It’s confusing to me that there hasn’t been more August Wilson at the Shaw Festival (though in Canadian theatre in general). Especially as our major institutions have been putting in the effort to include more diverse voices in their seasons, bumping uncomfortably against limiting mandates that are by design exclusionary. August Wilson fits beautifully in with the Shaw’s mandate, harnessing all that mid-century domestic drama power and finally shifting some focus over to characters who were left out of their contemporary narratives.
Perhaps some explanation for Wilson’s absence can be found in the slight hesitancy in Canadian theatre when it comes to highlighting American stories, and there are certainly a few moments in Gem of the Ocean when our country is invoked with a simplicity that far from captures the truth of our history. But something I love about the Shaw Festival that I don’t want to see them lose is their dedication to great texts, the all-time playwrights of the English language canon. American voices are a key part of that group and August Wilson in particular has a rich roster of stone cold classics that should be first in line for inclusion alongside the Brits and the rare Canadian (at least in front of Williams if not Miller).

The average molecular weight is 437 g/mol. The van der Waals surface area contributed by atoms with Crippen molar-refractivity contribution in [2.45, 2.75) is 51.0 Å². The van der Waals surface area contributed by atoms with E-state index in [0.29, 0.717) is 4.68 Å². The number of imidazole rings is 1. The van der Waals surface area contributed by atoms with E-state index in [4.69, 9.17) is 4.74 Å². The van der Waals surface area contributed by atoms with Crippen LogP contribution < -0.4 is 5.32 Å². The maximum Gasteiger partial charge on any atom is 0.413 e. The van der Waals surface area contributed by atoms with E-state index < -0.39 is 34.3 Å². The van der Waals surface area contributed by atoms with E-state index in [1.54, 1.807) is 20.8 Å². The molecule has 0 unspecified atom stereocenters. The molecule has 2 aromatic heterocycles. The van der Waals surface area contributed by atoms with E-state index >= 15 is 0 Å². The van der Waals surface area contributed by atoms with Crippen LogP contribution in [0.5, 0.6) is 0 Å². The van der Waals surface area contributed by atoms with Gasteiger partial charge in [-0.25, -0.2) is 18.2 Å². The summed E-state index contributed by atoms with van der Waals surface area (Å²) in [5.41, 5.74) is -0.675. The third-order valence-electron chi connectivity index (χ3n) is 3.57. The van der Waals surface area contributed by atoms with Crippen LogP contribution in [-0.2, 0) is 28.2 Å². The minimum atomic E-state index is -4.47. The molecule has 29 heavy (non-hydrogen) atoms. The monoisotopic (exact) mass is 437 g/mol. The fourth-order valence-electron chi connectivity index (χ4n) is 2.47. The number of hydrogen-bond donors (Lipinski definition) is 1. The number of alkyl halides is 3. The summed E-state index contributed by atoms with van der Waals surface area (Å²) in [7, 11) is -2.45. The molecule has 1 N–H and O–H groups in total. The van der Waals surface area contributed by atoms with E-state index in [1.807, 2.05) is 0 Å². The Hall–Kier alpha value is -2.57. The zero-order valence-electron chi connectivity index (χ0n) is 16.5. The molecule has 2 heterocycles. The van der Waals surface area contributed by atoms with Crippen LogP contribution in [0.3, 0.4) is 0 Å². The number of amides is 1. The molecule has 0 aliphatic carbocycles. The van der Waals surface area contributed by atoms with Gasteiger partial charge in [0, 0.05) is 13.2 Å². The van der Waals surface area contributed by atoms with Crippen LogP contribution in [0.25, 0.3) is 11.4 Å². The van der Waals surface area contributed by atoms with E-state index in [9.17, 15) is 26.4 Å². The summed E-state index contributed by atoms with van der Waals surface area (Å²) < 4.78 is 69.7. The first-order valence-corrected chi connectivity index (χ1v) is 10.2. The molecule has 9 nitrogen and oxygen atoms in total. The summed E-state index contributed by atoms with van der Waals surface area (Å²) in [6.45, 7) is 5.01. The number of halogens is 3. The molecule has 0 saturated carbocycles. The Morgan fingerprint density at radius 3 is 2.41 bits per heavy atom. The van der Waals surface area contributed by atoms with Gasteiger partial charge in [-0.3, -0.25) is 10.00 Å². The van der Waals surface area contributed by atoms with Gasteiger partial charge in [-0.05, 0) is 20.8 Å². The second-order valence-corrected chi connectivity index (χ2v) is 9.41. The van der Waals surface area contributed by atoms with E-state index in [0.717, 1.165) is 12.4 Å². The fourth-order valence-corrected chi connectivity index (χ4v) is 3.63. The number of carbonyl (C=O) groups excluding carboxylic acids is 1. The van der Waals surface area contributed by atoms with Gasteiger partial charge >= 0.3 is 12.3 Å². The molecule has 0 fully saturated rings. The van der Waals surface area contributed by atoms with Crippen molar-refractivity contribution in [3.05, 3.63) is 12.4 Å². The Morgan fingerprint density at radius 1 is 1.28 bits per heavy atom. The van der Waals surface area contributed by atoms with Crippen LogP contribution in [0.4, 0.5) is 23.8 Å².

Gem of the Ocean is the chronological first play in Wilson’s Century Cycle that explores twentieth century American life. Time-period-wise it’s the play that most makes Wilson a mandate-friendly choice even without Artistic Director Tim Carroll’s dedicated pushing on those limitations. It’s also much more ethereal than a lot of Wilson’s other work, at points fully mythical in a way that ties beautifully with the season’s other dramatic standout Everybody. The production from director Philip Akin beautifully balances dream-like glory with the inelegant march of everyday life, captured with great versatility by an excellent ensemble cast. Camellia Koo’s set design is inventive and practical and Kevin Lamotte’s lighting work stands out as some of the best of the season.
The 2023 season doesn’t pick it up but the Shaw will be missing a huge opportunity if they don’t eventually follow through with Wilson’s Century Cycle. So much of the Shaw’s strength is the same thing that stops it from growing- the love of legacy, tradition, a recognizable continuing story. The work of August Wilson hands them all that on a platter while continuing to provide meaty roles for some of the country’s greatest actors (hello, Sophia Walker!). More August Wilson, please.